By Milton Canas-Chinchilla, Jan English-Lueck, Patrick Padiernos, Abril Perez-Gonzaga, and Ann Warfield-Hooker
Anthropology departments across the United States felt the impact of the COVID-19 pandemic and the corresponding social efforts to contain it. The six counties of the San Francisco Bay Area were among the earliest to detect and react to the pandemic, and San Jose State University went into lockdown on March 9, 2020.
The San Jose State Anthropology Department, like many of its applied counterparts, faced more obstacles beyond scrambling to online modes. As an applied program with real-world projects embedded in courses, we had faculty and students actively working with regional organizational partners. We also had a substantial community of alumni from our Applied Anthropology MA program who faced challenges in working with their client communities. Retreating behind ivory parapets was not an option in our applied community. To document the anthropological response to COVID-19, our team of graduate and undergraduate anthropologists conducted an oral history of our department’s experience of 2020-2021. We collected oral histories of faculty, students, and practitioners, adapting our methods to follow physical distancing protocols. From February to April 2021, we interviewed faculty, students, and alumni practitioners digitally, and looked for shifts in research and practitioner activities, as well as changes in the social networks in which we all worked.
In an attempt to render these historic moments visible, we documented the challenges to conducting applied research and community action, and how academics and practitioners rethought how we recruited community participants, how we deployed research toolkits, and mobilized social and economic support for hidden populations. We found that the pandemic accentuated the underlying issues we were already investigating in our research agendas and community applications, such as Silicon Valley’s rampant inequality and fascination with technological solutions. As Dr. Melissa Beresford notes, “What the COVID-19 pandemic has done is it's just put a giant magnifying glass on all of the existing inequalities that were already in our society, and it's just kind of magnified, what those inequalities are, and exacerbated those inequalities for sure.” Publishing takes a long time, so it was important to get thoughts into the world quickly. Drs. John Marlovits and Roberto Gonzalez published an article in Anthropology Today early in the pandemic that framed the emerging experience for a broader audience. As Gonzalez comments, “But also trying to give an anthropological view on how the virus, how the pandemic, was really kind of breaking open these inequalities and these problems, these deep social problems that are often hidden in Silicon Valley and the Bay Area more generally.”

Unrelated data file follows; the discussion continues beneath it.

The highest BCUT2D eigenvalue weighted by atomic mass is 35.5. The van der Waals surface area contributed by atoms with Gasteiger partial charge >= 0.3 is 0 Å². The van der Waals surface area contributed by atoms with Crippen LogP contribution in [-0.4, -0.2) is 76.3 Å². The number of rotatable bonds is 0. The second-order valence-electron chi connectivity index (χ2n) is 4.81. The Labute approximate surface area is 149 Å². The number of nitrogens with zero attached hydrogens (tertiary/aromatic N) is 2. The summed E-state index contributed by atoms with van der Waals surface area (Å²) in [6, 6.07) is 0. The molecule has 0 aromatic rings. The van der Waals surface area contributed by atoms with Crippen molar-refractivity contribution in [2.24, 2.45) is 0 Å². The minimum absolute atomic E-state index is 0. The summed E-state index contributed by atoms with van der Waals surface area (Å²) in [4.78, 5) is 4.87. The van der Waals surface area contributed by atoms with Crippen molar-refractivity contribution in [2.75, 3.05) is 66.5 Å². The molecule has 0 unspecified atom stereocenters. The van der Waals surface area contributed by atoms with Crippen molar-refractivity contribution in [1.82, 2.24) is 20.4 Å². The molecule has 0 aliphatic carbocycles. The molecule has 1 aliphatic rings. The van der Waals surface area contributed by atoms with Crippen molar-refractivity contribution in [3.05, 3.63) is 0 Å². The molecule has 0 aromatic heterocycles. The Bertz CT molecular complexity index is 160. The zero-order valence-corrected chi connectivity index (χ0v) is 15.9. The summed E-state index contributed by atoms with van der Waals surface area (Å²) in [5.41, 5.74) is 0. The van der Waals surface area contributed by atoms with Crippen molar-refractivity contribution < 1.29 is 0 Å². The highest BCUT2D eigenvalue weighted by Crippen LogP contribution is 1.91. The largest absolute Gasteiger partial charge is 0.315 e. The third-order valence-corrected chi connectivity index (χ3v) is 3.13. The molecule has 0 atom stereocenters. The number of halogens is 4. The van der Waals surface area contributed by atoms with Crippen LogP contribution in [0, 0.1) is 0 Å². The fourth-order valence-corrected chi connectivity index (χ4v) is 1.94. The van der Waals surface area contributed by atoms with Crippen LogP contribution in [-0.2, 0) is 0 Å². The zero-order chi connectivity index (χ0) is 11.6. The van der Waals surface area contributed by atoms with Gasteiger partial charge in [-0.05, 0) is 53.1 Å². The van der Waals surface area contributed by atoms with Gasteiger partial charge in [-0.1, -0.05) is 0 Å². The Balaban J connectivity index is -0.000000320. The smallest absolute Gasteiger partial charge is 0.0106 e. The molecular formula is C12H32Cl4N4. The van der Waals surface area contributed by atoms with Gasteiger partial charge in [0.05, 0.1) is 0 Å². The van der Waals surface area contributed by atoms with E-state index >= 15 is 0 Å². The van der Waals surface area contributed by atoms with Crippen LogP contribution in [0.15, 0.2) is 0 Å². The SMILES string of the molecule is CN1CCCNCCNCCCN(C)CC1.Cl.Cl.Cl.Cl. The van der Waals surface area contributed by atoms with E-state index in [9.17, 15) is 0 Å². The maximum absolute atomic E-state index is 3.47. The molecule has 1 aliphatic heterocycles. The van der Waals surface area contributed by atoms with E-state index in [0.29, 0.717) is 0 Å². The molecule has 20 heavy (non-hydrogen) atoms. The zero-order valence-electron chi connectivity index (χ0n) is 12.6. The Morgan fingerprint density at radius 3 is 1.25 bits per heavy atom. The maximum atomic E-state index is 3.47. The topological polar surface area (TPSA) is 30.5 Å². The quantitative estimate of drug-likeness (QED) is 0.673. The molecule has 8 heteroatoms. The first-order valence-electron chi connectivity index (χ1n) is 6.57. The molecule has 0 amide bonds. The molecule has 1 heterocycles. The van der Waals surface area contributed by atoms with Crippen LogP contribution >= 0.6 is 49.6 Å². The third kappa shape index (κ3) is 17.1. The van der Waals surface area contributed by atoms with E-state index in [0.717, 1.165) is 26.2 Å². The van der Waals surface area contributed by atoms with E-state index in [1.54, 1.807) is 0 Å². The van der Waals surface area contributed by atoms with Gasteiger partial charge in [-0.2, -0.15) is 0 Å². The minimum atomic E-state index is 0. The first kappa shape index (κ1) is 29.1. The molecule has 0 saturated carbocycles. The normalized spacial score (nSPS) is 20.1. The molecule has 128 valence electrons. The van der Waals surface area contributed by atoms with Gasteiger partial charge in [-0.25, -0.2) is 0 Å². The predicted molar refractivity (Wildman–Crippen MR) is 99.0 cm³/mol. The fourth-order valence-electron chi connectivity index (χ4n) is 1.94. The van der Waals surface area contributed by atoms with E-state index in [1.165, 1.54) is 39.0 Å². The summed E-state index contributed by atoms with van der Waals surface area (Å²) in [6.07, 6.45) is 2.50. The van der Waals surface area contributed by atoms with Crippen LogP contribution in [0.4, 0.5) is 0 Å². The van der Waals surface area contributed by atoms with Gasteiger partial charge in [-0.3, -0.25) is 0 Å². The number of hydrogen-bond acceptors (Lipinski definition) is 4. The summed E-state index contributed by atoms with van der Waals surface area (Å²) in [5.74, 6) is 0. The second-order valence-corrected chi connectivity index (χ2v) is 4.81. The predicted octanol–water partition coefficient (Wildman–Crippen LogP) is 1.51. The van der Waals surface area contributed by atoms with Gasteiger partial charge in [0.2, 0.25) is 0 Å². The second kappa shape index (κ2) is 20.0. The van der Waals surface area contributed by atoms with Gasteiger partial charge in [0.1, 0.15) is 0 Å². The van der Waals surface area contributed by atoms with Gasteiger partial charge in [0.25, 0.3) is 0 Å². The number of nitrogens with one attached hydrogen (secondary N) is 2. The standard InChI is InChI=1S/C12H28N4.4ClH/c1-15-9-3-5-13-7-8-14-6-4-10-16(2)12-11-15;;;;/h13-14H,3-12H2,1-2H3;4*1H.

We found that applied anthropologists used the networking skills we so often investigate to create and intensify partnerships and collaborative relationships to get the work done. People amplified what they could do individually by building partnerships and coalitions. Faculty and students built research connections with other institutions. Dr. Faas used his existing network in disaster anthropology to build a collective. He notes that they had done this collaboration in the past, but that they could build on it, “I worked with my colleagues in this collective known as CADAN..., which is the Culture and Disasters Action Network... It's a collective that has been funded multiple times by the National Science Foundation, to work with non-academic practitioners around disasters to develop research-based solutions to really abiding problems in the world of disasters.” He collected data on COVID-19’s impact on social networks and worked with Dr. Beresford and their applied students to analyze that work.
Meanwhile, our alumni in applied anthropology were meeting the moment through their professional work. Many were working in research, non-profit, or governmental organizations serving communities radically disrupted by the pandemic. They found new strategies to build and redefine community relations. They seized the opportunity to include diverse voices in their organizations. Maribel Martinez’s work shifted from her duties with Santa Clara County’s LGBTQ communities to engaging with Spanish-speaking people about the pandemic, drawing on her own Master’s work with SOMOS Mayfair.She says, “